There are still a few outstanding issues, such as the resolution of the antitrust suit filed against the league by 10 players, including quarterbacks Tom Brady and Peyton Manning, and settlement of a separate lawsuit in which U.S. District Judge David Doty ruled in favor of the players, who had argued that owners did not negotiate in good faith by getting guarantees from the television networks that broadcast NFL games that they would pay owners in 2011 even during a lockout. But most expect the NFL lockout to end by Thursday, when owners will discuss the new CBA in a previously scheduled meeting in Atlanta.
It's been a hard spring for the NFL, with occasional rancor. But the deal is almost done now, months of gab and near-collapses of the talks now a distant memory. Football used its calendar about as well as could be expected; the only exhibition game that may be in danger is the Hall of Fame Game Aug. 7, a game absolutely no one outside of Canton, Ohio cares about or wants to play.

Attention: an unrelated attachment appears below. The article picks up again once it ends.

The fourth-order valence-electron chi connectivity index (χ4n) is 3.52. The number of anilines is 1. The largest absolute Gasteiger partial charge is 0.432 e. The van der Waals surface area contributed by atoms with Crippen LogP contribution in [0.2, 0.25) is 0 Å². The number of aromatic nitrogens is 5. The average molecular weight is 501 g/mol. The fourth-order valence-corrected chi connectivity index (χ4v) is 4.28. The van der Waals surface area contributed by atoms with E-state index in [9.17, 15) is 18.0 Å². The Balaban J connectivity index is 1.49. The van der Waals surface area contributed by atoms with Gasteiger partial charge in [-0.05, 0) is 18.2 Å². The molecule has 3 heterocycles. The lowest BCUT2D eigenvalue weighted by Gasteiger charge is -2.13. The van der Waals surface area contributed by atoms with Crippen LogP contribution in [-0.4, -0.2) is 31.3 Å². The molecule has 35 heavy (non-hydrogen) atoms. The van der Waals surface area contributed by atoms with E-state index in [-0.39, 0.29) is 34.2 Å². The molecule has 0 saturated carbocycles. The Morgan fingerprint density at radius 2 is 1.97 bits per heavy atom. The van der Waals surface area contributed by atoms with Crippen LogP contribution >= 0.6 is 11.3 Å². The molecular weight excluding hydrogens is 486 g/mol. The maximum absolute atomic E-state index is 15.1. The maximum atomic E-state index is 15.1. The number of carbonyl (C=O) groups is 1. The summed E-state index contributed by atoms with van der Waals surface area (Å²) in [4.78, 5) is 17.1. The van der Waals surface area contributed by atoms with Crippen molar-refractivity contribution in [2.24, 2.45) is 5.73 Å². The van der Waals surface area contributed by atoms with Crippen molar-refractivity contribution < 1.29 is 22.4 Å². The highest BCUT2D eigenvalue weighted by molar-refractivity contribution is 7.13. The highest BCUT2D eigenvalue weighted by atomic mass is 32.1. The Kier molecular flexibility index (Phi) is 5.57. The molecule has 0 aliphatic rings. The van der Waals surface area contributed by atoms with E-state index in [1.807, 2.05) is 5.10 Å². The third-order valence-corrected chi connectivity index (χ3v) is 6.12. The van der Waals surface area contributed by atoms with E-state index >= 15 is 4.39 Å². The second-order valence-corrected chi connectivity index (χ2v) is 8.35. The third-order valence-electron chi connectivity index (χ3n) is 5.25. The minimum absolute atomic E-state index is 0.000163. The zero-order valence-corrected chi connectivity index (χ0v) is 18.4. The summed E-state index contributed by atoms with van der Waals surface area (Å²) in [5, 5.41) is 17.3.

The NBA doesn't have that luxury.
Football's off-season starts in early February after the Super Bowl and, other than the OTAs, lasts until late July, when camps begin. That's about four and a half months. The NBA's offseason starts in mid-June after the Finals and lasts only until late September, when most training camps begin. That's a little more than three months. The six-month regular season and two-month postseason leaves the NBA with far less time off than the NFL. Every day in July and August is crucial for negotiations. As many have written, there was a five-week break between the start of the 1999 lockout and the next collective bargaining session.
And yet, after saying on June 30 that the plan was to talk in small groups after the Fourth of July, then hopefully resume formal negotiations last week, all that occurred was a mid-level meeting on Friday. No new full-blown talks are scheduled, as far as can be determined. The NBA is doing exactly what Stern warned against a month ago.